Boldness and Me
One of the things that I have been learning about throughout the support raising process is boldness. What is boldness? What does it look like to be bold? Where does boldness come from? How do I become bold? Whether sharing the Gospel, standing up for what is right, or asking someone to support my ministry, boldness is something that I have always struggled with. By God’s grace, I am being sanctified in this area through this season of building a support team.
It is impossible to build a team of ministry supporters without being bold. I have learned the importance of opening up and sharing my heart for the UW and my calling into full-time ministry. It is also crucial to share with boldness what God has been doing in the U-District and what our church believes He is calling us to do to continue reaching people. I need boldness to show people the need for Jesus in the U-District and how I, and more importantly the church, fit into the solution. It is easier for people to support me just because they know me, but I want people to support me because they believe in the church and its mission. That requires boldness on my to both trust in what God has called our church to do and to share that with others. Lastly, it takes boldness to ask people to support and give to the mission. It is nerve-racking to ask people for money. I really need to believe that God is calling me to work in full-time ministry and that He is calling people to support the mission to the U-District.
“Now when they saw the boldness of Peter and John, and perceived that they were uneducated, common men, they were astonished… ‘And now, Lord, look upon their threats and grant to your servants to continue to speak your word with all boldness.’ … And they were all filled with the Holy Spirit and continued to speak the word of God with boldness.” Acts 4:13, 29, 31
Boldness and Peter
Acts chapter 4 is a great example of Peter acting in boldness. Only a short while earlier, Peter was so lacking in boldness that he denied that he knew Christ to a young girl (Matthew 26). By Acts 4, he speaks before a group of priests and Sadducees who were “greatly annoyed” and consequently, he was arrested. What changed between these two instances? Did he take a class on how to be bold? Did he memorize all the scriptures and thus was able to refute what the Sadducees were saying? Was it believing that he could be bold that made him bold? The Bible says that the priests and Sadducees “perceived that [Peter and John] were uneducated, common men”. It must have been something outside of him that made Peter stand up to the priests and Sadducees. The answer can be found in verse 8, “Then Peter, filled with the Holy Spirit…” The reason that Peter was able to act with such boldness was that he was filled with the Holy Spirit.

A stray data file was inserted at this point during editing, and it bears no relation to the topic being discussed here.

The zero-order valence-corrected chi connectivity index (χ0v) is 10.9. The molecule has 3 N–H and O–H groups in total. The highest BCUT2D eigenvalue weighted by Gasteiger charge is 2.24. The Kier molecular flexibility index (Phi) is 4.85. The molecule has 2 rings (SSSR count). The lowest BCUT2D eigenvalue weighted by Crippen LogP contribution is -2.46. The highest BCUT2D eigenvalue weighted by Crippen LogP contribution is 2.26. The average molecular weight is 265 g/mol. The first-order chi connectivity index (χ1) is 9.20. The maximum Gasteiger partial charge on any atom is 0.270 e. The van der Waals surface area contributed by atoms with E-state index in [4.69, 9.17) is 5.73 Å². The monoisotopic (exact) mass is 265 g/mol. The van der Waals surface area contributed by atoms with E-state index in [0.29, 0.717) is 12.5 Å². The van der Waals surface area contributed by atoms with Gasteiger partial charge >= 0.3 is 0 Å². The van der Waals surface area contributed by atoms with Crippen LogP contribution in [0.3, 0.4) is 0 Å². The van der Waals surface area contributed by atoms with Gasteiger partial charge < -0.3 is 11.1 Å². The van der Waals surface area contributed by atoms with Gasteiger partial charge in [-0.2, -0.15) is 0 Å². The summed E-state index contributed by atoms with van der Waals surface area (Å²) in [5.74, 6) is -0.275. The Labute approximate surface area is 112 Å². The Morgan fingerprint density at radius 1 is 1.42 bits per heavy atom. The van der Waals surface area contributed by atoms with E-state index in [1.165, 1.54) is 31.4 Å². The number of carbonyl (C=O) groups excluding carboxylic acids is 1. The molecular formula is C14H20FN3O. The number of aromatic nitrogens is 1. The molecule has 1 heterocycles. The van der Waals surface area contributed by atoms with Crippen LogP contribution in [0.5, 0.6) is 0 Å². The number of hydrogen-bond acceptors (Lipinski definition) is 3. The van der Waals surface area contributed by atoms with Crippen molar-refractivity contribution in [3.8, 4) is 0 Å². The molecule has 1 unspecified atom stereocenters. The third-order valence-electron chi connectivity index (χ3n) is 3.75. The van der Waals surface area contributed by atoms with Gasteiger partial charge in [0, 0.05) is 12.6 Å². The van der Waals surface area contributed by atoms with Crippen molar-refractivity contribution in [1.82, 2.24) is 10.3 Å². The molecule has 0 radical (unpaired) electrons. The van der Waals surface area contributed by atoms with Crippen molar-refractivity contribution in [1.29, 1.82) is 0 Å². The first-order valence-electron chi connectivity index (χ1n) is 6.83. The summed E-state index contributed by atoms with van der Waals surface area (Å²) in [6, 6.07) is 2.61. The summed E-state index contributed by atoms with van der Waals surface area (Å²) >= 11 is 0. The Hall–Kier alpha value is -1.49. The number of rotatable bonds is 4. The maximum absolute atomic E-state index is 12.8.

Boldness and the Holy Spirit
The Holy Spirit works through us to accomplish things we cannot do on our own. The Holy Spirit intercedes for us (Rom. 8:26-27), guides us to the truth (John 16:13-14), give us power (Acts 1:8), and sanctifies us (1 Peter 1:2). Throughout the support raising process, I am learning about how the Holy Spirit gives me boldness just as he did with Peter in Acts. God is showing me that I need to get beyond trying hard on my own to be bold and submit to the work of the Holy Spirit. Mark says, “…for it is not you who speak, but the Holy Spirit” (Mark 13:11). Boldness does not come from me believing in myself but trusting in God; trusting that he will fulfill what he has called me to and trusting in power the of the Holy Spirit to work in me.
“Boldness” is a biblical word. That means God defines it. We are not bold witnesses when we think we’re being bold; we are bold witnesses when God thinks we’re being bold, when God looks down on us and turns to the angel Gabriel and says, “Gabriel, look at those guys. Now that’s what I call bold!” –Ray Ortlund